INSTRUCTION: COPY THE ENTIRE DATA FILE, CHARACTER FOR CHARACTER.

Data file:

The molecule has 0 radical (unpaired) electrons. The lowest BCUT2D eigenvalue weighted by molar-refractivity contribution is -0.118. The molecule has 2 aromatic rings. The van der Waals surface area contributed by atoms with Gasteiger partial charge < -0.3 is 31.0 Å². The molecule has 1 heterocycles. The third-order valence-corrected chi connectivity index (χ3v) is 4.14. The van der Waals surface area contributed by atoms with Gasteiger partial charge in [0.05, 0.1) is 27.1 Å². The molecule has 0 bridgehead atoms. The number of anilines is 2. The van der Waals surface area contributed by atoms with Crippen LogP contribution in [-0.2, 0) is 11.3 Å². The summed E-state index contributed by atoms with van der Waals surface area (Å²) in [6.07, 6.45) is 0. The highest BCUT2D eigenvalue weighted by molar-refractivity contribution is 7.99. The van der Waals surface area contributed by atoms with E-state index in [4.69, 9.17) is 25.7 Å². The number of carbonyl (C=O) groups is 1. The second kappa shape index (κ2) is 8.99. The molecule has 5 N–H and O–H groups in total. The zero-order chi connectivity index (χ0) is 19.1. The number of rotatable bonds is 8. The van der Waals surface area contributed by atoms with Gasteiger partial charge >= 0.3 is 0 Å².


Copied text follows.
The molecule has 0 radical (unpaired) electrons. The lowest BCUT2D eigenvalue weighted by molar-refractivity contribution is -0.118. The molecule has 2 aromatic rings. The van der Waals surface area contributed by atoms with Gasteiger partial charge < -0.3 is 31.0 Å². The molecule has 1 heterocycles. The third-order valence-corrected chi connectivity index (χ3v) is 4.14. The van der Waals surface area contributed by atoms with Gasteiger partial charge in [0.05, 0.1) is 27.1 Å². The molecule has 0 bridgehead atoms. The number of anilines is 2. The van der Waals surface area contributed by atoms with Crippen LogP contribution in [-0.2, 0) is 11.3 Å². The summed E-state index contributed by atoms with van der Waals surface area (Å²) in [6.07, 6.45) is 0. The highest BCUT2D eigenvalue weighted by molar-refractivity contribution is 7.99. The van der Waals surface area contributed by atoms with E-state index in [4.69, 9.17) is 25.7 Å². The number of carbonyl (C=O) groups is 1. The second kappa shape index (κ2) is 8.99. The molecule has 5 N–H and O–H groups in total. The zero-order chi connectivity index (χ0) is 19.1. The number of rotatable bonds is 8. The van der Waals surface area contributed by atoms with Gasteiger partial charge >= 0.3 is 0 Å².